“She had developed a pretty extreme physical phobic reaction to wind moving things in the house, like creaking doors, blinds that would rattle a little bit against the window,” Herman says. With the ThunderShirt, “she could just chill out. I would put the ThunderShirt on her, and at least 50% of the time, she kind of did a big exhale and was able to lay down on her side and almost looked like she passed out from exhaustion,” says Herman.
But Herman cautions, it’s “not a ringer.” It doesn’t always work in every single situation and even the same animal may not respond in the same way.
“What I tell people is that it can help a lot,” she says. “It’s not one hundred percent reliable every single time. I had times where it worked more than other times. Anything that’s easy enough to do that can help even 50% of the time is worth doing.”
With a few exceptions, she considers the ThunderShirt a “do no harm”—in other words, the shirt doesn’t cost much and won’t hurt. She does caution to not use the shirt without vet advice on elderly dogs or dogs with heart problems, and it’s best not to use it during extreme heat. (As always when introducing something new to your pet’s routine, especially if your dog has health concerns, it’s best to consult with a trained veterinarian.)
“When my dog was older, she had an enlarged heart and a heart murmur. And I absolutely did not use it on her,” she says.
ThunderShirt Reviews and Best Options
It’s not surprising the notion of anxiety wraps draws skeptics. I, myself, thought, “Oh, a tight-fitting shirt is going to make Charlie calm??? Right.”
But hear it from one very happy customer on Amazon, who started out skeptical and was totally won over: ”ummm….Right? A thundershirt? Give me a break. This is not going to help me. I was so wrong!!!! Both Ronan and myself are getting a full nights sleep now during rain, wind, thunder, and lightening storms!!! This is the BEST product ever!!! …Again, I wish I could give this product 20 Stars, I’m so happy.”
Considering one? The ThunderShirt comes in several models.
Just your basic ThunderShirt, which comes in a charcoal gray color and fits dogs of all sizes and shapes. See here for a sizing chart.
The Sport Dog model has reflective logos to make it safer for your dog at night and offers slightly more breathable fabric for outside activity.
For the dashing dog who wants to look more fabulous while wearing his “hug.” You can get the Polo jacket which comes in a variety of colors (two tones of blue, pink and gray, orange and camouflage, and maroon and gray). This version, like the Sport style, has a built-in ThunderSpray Patch where you can apply ThunderEase, a pheromone calming spray.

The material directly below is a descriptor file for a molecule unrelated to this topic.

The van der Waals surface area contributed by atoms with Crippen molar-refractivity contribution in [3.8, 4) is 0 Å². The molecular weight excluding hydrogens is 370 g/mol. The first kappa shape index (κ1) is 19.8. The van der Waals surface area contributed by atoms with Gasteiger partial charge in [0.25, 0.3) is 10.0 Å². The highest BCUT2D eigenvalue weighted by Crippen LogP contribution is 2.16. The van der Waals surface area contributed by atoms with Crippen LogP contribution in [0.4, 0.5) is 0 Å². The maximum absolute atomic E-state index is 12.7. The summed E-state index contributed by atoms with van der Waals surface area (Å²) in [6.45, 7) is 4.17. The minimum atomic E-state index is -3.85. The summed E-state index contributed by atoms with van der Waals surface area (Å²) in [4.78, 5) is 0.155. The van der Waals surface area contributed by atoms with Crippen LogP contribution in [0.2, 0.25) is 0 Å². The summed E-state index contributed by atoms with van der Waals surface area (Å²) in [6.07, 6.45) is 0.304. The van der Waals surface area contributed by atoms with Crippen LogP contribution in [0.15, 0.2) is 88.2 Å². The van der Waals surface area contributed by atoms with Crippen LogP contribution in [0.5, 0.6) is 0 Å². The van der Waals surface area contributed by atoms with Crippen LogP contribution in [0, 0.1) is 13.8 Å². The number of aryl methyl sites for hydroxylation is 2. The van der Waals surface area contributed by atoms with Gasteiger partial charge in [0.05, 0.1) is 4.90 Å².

In addition to ThunderEase, ThunderWorks (the umbrella company for ThunderShirt) offers other products such as ThunderWunders calming chews, a ThunderCap (basically a cap that covers your dog’s eyes so they aren’t stressed by visual stimulation), and an assortment of leashes and collars.
What if all forms of an anxiety wrap don’t work? Some dogs just don’t take to the ThunderShirt; others really don’t like any kind of clothing at all, so the ThunderShirt, and products like it, are not for them.
What can you do for an anxious dog?
- Distraction: When the anxiety is due to a loud event (thunderstorm or fireworks) create a cocoon of safety and distraction. A crate, a room with a white noise machine, a treat or three, and closed blinds and curtains, might help distract them. One Redditor wrote of their disappointing trial with the ThunderShirt: “She wouldn’t lay down at all, and was panting and whining worse than when she didn’t have it on. It was heartbreaking, and we ended up taking it off and doing what we’ve done for thunderstorms: Putting her in her crate (safe place) in a separate room, with a peanut butter kong, turning up the white noise machine all the way, and waiting it out.”
- Calming Treats: You can try out CBD treats or oils like NaturVet Hemp Chews, which can help calm nerves. (See our guide to CBD treats here.)
- Scent-based therapy: ThunderWorks makes pheromones dubbed ThunderEase, which comes in sprays, diffusers, and in dog collars. (Read our guide to calming collars here.)
- Medicine: Many anxious dog owners report loving Bach’s Rescue Remedy for Pets, a homeopathic solution. When all else fails, a vet RX for anti-anxiety meds may help.
What About Cats?
Do you have a literal scaredy-cat? The folks at ThunderShirt didn’t forget your feline friend. The cat-sized ThunderShirt is said to be effective in more than 80% of cats, and in addition to helping calm during fireworks, 4th of July and other stressful situations, it can help with inappropriate scratching, marking and meowing.
The D.I.Y. ThunderShirt
Of course, you could always make your own using a T-shirt, or even an Ace bandage wrap creatively. Here’s a video with instructions.
If you’re crafty, you can even sew your own if you follow the basic pattern. If all else fails, do like the founder of ThunderShirt—there’s always a towel and some duct tape.
Oh, and Charlie? I did finally manage to get her into a ThunderShirt. She seemed better, but I couldn’t be sure. I gave her a lot of hugs, anyway.
As one of her co-parents says, “It’s Charlie. She’s always nervous. The ThunderShirt could make her 10 times less nervous and she’d still look nervous. It makes us feel better.”
Featured Image: Flickr@LauraBernhardt